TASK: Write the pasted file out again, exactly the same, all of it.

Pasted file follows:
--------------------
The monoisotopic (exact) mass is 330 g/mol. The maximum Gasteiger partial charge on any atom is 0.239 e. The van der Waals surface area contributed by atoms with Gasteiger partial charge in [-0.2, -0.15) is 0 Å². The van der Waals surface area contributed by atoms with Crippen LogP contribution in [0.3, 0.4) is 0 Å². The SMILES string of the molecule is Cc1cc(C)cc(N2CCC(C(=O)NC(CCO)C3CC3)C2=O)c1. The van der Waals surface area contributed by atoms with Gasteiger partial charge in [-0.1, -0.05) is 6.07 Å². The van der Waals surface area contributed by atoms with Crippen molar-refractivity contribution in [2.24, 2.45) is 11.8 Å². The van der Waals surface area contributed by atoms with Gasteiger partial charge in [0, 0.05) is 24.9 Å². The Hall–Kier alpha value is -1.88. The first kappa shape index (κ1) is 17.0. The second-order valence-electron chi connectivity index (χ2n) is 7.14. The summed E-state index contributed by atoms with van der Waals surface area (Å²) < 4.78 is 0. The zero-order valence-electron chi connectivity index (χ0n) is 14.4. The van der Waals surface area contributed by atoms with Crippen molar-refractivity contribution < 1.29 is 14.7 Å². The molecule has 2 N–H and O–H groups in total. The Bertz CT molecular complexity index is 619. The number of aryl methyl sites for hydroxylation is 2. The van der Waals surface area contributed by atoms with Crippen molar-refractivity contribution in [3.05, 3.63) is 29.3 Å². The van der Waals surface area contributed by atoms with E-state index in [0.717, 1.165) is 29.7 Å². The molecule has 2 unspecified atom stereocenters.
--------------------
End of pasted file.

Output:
The monoisotopic (exact) mass is 330 g/mol. The maximum Gasteiger partial charge on any atom is 0.239 e. The van der Waals surface area contributed by atoms with Gasteiger partial charge in [-0.2, -0.15) is 0 Å². The van der Waals surface area contributed by atoms with Crippen LogP contribution in [0.3, 0.4) is 0 Å². The SMILES string of the molecule is Cc1cc(C)cc(N2CCC(C(=O)NC(CCO)C3CC3)C2=O)c1. The van der Waals surface area contributed by atoms with Gasteiger partial charge in [-0.1, -0.05) is 6.07 Å². The van der Waals surface area contributed by atoms with Crippen molar-refractivity contribution in [2.24, 2.45) is 11.8 Å². The van der Waals surface area contributed by atoms with Gasteiger partial charge in [0, 0.05) is 24.9 Å². The Hall–Kier alpha value is -1.88. The first kappa shape index (κ1) is 17.0. The second-order valence-electron chi connectivity index (χ2n) is 7.14. The summed E-state index contributed by atoms with van der Waals surface area (Å²) < 4.78 is 0. The zero-order valence-electron chi connectivity index (χ0n) is 14.4. The van der Waals surface area contributed by atoms with Crippen molar-refractivity contribution < 1.29 is 14.7 Å². The molecule has 2 N–H and O–H groups in total. The Bertz CT molecular complexity index is 619. The number of aryl methyl sites for hydroxylation is 2. The van der Waals surface area contributed by atoms with Crippen molar-refractivity contribution in [3.05, 3.63) is 29.3 Å². The van der Waals surface area contributed by atoms with E-state index in [0.717, 1.165) is 29.7 Å². The molecule has 2 unspecified atom stereocenters.